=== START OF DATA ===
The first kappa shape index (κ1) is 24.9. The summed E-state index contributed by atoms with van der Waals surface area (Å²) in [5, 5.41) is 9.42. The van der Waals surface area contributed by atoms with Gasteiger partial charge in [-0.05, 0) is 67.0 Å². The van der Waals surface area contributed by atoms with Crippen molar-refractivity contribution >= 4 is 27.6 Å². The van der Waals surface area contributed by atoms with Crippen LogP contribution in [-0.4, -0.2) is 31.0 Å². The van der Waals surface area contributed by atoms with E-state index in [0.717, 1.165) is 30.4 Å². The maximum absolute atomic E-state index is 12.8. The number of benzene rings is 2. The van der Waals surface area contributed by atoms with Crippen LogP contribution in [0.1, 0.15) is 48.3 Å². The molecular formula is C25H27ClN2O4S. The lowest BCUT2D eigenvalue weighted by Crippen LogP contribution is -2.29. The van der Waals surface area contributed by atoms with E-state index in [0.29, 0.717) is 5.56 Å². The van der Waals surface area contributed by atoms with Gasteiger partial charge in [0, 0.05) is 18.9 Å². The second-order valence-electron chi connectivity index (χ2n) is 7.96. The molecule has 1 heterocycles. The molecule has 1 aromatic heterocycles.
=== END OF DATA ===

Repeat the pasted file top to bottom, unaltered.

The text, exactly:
The first kappa shape index (κ1) is 24.9. The summed E-state index contributed by atoms with van der Waals surface area (Å²) in [5, 5.41) is 9.42. The van der Waals surface area contributed by atoms with Gasteiger partial charge in [-0.05, 0) is 67.0 Å². The van der Waals surface area contributed by atoms with Crippen molar-refractivity contribution >= 4 is 27.6 Å². The van der Waals surface area contributed by atoms with Crippen LogP contribution in [-0.4, -0.2) is 31.0 Å². The van der Waals surface area contributed by atoms with E-state index in [0.717, 1.165) is 30.4 Å². The maximum absolute atomic E-state index is 12.8. The number of benzene rings is 2. The van der Waals surface area contributed by atoms with Crippen LogP contribution in [0.1, 0.15) is 48.3 Å². The molecular formula is C25H27ClN2O4S. The lowest BCUT2D eigenvalue weighted by Crippen LogP contribution is -2.29. The van der Waals surface area contributed by atoms with E-state index in [0.29, 0.717) is 5.56 Å². The van der Waals surface area contributed by atoms with Gasteiger partial charge in [0, 0.05) is 18.9 Å². The second-order valence-electron chi connectivity index (χ2n) is 7.96. The molecule has 1 heterocycles. The molecule has 1 aromatic heterocycles.